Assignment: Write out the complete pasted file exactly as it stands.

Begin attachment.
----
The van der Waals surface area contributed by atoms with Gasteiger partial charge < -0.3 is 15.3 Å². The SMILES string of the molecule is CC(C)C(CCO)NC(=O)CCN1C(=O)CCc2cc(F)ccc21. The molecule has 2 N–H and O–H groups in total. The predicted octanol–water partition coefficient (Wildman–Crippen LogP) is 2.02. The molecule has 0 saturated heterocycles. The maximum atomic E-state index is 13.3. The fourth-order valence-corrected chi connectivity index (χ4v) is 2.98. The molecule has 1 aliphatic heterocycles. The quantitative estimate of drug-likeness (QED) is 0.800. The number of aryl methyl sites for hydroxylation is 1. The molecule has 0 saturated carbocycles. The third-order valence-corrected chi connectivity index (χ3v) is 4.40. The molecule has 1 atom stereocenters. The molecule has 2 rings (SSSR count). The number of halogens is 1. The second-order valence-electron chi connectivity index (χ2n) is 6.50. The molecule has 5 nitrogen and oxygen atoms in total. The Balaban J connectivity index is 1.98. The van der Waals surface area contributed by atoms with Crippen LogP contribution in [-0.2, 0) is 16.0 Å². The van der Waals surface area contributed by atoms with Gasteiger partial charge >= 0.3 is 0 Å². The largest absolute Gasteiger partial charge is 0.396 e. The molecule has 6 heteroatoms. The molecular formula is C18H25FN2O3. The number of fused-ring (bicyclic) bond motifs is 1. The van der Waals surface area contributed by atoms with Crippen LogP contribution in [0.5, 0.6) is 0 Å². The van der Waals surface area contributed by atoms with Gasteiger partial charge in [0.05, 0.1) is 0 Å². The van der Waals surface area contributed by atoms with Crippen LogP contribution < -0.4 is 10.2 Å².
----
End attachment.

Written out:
The van der Waals surface area contributed by atoms with Gasteiger partial charge < -0.3 is 15.3 Å². The SMILES string of the molecule is CC(C)C(CCO)NC(=O)CCN1C(=O)CCc2cc(F)ccc21. The molecule has 2 N–H and O–H groups in total. The predicted octanol–water partition coefficient (Wildman–Crippen LogP) is 2.02. The molecule has 0 saturated heterocycles. The maximum atomic E-state index is 13.3. The fourth-order valence-corrected chi connectivity index (χ4v) is 2.98. The molecule has 1 aliphatic heterocycles. The quantitative estimate of drug-likeness (QED) is 0.800. The number of aryl methyl sites for hydroxylation is 1. The molecule has 0 saturated carbocycles. The third-order valence-corrected chi connectivity index (χ3v) is 4.40. The molecule has 1 atom stereocenters. The molecule has 2 rings (SSSR count). The number of halogens is 1. The second-order valence-electron chi connectivity index (χ2n) is 6.50. The molecule has 5 nitrogen and oxygen atoms in total. The Balaban J connectivity index is 1.98. The van der Waals surface area contributed by atoms with Crippen LogP contribution in [-0.2, 0) is 16.0 Å². The van der Waals surface area contributed by atoms with Gasteiger partial charge >= 0.3 is 0 Å². The largest absolute Gasteiger partial charge is 0.396 e. The molecule has 6 heteroatoms. The molecular formula is C18H25FN2O3. The number of fused-ring (bicyclic) bond motifs is 1. The van der Waals surface area contributed by atoms with Crippen LogP contribution in [0.5, 0.6) is 0 Å². The van der Waals surface area contributed by atoms with Gasteiger partial charge in [0.05, 0.1) is 0 Å². The van der Waals surface area contributed by atoms with Crippen LogP contribution < -0.4 is 10.2 Å².